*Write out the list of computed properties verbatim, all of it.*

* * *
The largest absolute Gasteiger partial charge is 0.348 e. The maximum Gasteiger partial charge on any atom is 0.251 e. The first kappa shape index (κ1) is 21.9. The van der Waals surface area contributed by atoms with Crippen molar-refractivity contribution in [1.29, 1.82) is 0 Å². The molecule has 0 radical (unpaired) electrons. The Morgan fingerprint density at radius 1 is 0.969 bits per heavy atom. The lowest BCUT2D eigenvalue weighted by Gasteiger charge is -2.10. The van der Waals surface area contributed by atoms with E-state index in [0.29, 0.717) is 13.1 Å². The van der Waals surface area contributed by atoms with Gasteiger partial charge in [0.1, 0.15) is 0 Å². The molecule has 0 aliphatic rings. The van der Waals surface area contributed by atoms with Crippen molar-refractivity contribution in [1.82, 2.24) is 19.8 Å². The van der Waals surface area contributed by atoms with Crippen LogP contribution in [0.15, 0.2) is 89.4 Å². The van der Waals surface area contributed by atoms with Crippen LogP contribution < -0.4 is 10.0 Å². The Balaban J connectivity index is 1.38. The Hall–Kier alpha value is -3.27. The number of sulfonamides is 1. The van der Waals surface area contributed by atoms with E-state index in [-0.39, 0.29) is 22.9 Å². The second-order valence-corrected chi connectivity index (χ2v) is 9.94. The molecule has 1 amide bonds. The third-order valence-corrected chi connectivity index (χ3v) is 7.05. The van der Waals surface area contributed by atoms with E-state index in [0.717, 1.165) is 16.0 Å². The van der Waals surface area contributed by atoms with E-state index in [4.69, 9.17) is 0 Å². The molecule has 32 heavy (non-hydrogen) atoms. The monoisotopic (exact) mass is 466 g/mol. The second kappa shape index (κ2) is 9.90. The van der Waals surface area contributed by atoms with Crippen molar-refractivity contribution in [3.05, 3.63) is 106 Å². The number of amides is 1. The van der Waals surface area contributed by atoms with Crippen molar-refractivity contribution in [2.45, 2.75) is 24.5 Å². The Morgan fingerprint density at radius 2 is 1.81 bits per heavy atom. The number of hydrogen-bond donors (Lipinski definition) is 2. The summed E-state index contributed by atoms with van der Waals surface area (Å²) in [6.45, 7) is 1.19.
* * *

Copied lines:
The largest absolute Gasteiger partial charge is 0.348 e. The maximum Gasteiger partial charge on any atom is 0.251 e. The first kappa shape index (κ1) is 21.9. The van der Waals surface area contributed by atoms with Crippen molar-refractivity contribution in [1.29, 1.82) is 0 Å². The molecule has 0 radical (unpaired) electrons. The Morgan fingerprint density at radius 1 is 0.969 bits per heavy atom. The lowest BCUT2D eigenvalue weighted by Gasteiger charge is -2.10. The van der Waals surface area contributed by atoms with E-state index in [0.29, 0.717) is 13.1 Å². The van der Waals surface area contributed by atoms with Gasteiger partial charge in [0.1, 0.15) is 0 Å². The molecule has 0 aliphatic rings. The van der Waals surface area contributed by atoms with Crippen molar-refractivity contribution in [1.82, 2.24) is 19.8 Å². The van der Waals surface area contributed by atoms with Crippen LogP contribution in [0.15, 0.2) is 89.4 Å². The van der Waals surface area contributed by atoms with Crippen LogP contribution < -0.4 is 10.0 Å². The Balaban J connectivity index is 1.38. The Hall–Kier alpha value is -3.27. The number of sulfonamides is 1. The van der Waals surface area contributed by atoms with E-state index in [-0.39, 0.29) is 22.9 Å². The second-order valence-corrected chi connectivity index (χ2v) is 9.94. The molecule has 1 amide bonds. The third-order valence-corrected chi connectivity index (χ3v) is 7.05. The van der Waals surface area contributed by atoms with E-state index in [0.717, 1.165) is 16.0 Å². The van der Waals surface area contributed by atoms with E-state index in [4.69, 9.17) is 0 Å². The molecule has 32 heavy (non-hydrogen) atoms. The monoisotopic (exact) mass is 466 g/mol. The second kappa shape index (κ2) is 9.90. The van der Waals surface area contributed by atoms with Crippen molar-refractivity contribution in [3.05, 3.63) is 106 Å². The number of amides is 1. The van der Waals surface area contributed by atoms with Crippen molar-refractivity contribution in [2.45, 2.75) is 24.5 Å². The Morgan fingerprint density at radius 2 is 1.81 bits per heavy atom. The number of hydrogen-bond donors (Lipinski definition) is 2. The summed E-state index contributed by atoms with van der Waals surface area (Å²) in [6.45, 7) is 1.19.